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Mouthwashes eradicate COVID-19 infectivity

Prior work revealed how compounds which disrupted the lipid envelope of the HIV virus abolished viral infectivity and researchers wondered if this was also possible with COVID-19.

A team from the Division of Infection and Immunity, University of Cardiff, sought to determine if destroying the lipid envelope of COVID-19 would inactive the virus. They focused on compounds present in commonly used mouthwashes, based on preliminary evidence which had shown how a related coronavirus, HCoV-229E, had been inactivated by cetylpyridinium chloride (CPC), a well-known antimicrobial agent present in commercial mouthwashes. The team studied seven different commercial mouthwashes including Corsodyl, Listerine Cool Mint, Listerine Advanced and Dentyl Fresh Protect, which contained varying amounts of ethanol and CPC. The ability of the different mouthwashes to reduce viral infectivity was tested with a 30-second treatment using EN 14476, which is an industry standard virucidal disinfectant test.


Two Dentyl mouthwashes which contained CPC together with Listerine Advanced, with 23% ethanol and ethyl lauroyl arginate, passed the EN 14476 standard test. All three products were able to completely eradicate COVID-19, giving a > 5-log reduction in viral titres (equivalent to a 99.99% reduction in viral load). Mouthwashes containing less than 23% ethanol had no effect on viral infectivity and chlorhexidine, an antiseptic found in Corsodyl, was relatively ineffective (< 2 log-fold reduction). Thus mouthwashes containing 0.07 to 0.1% CPC (Dentyl Dual Action, Dentyl Fresh Protect) or at least 23% ethanol (Listerine Advanced) had a very high in vitro, anti-viral activity against COVID-19.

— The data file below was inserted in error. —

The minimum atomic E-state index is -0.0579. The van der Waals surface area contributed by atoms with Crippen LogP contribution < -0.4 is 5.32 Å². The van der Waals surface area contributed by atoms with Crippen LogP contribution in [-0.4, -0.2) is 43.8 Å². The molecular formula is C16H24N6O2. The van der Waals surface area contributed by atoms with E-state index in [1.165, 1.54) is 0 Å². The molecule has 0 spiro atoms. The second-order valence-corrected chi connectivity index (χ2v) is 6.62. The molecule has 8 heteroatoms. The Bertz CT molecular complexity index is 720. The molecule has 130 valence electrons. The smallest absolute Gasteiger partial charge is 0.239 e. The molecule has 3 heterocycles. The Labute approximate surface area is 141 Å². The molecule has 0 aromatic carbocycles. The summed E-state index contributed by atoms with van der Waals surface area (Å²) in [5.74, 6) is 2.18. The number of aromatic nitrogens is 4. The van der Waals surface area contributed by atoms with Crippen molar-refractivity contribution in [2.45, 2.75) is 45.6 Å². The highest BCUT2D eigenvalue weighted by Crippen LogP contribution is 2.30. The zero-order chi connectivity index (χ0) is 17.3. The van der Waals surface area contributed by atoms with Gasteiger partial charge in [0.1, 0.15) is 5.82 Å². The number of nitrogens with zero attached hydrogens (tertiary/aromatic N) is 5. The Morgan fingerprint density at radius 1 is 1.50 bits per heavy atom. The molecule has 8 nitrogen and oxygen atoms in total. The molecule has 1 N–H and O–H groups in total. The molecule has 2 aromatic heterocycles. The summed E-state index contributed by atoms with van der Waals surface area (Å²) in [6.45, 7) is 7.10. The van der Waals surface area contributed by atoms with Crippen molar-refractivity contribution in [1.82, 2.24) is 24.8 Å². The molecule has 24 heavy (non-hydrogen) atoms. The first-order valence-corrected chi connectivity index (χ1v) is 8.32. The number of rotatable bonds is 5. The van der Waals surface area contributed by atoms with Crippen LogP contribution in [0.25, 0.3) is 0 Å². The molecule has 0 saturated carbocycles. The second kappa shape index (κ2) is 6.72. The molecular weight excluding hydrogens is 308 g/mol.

A potential limitation of the study was that the results were only able to demonstrate the potential of the mouthwashes to reduce COVID-19 infectivity in the oropharynx. The research did not assess how quickly viral shedding replenished live virus in the oropharyngeal cavity, given that only a 30 second treatment was used, or if this treatment could ultimately reduce in vivo transmission of COVID-19.

Citation Statkute E et al. Brief Report: The virucidal efficacy of oral rinse components against SARS-CoV-2 in vitro bioRxiv preprint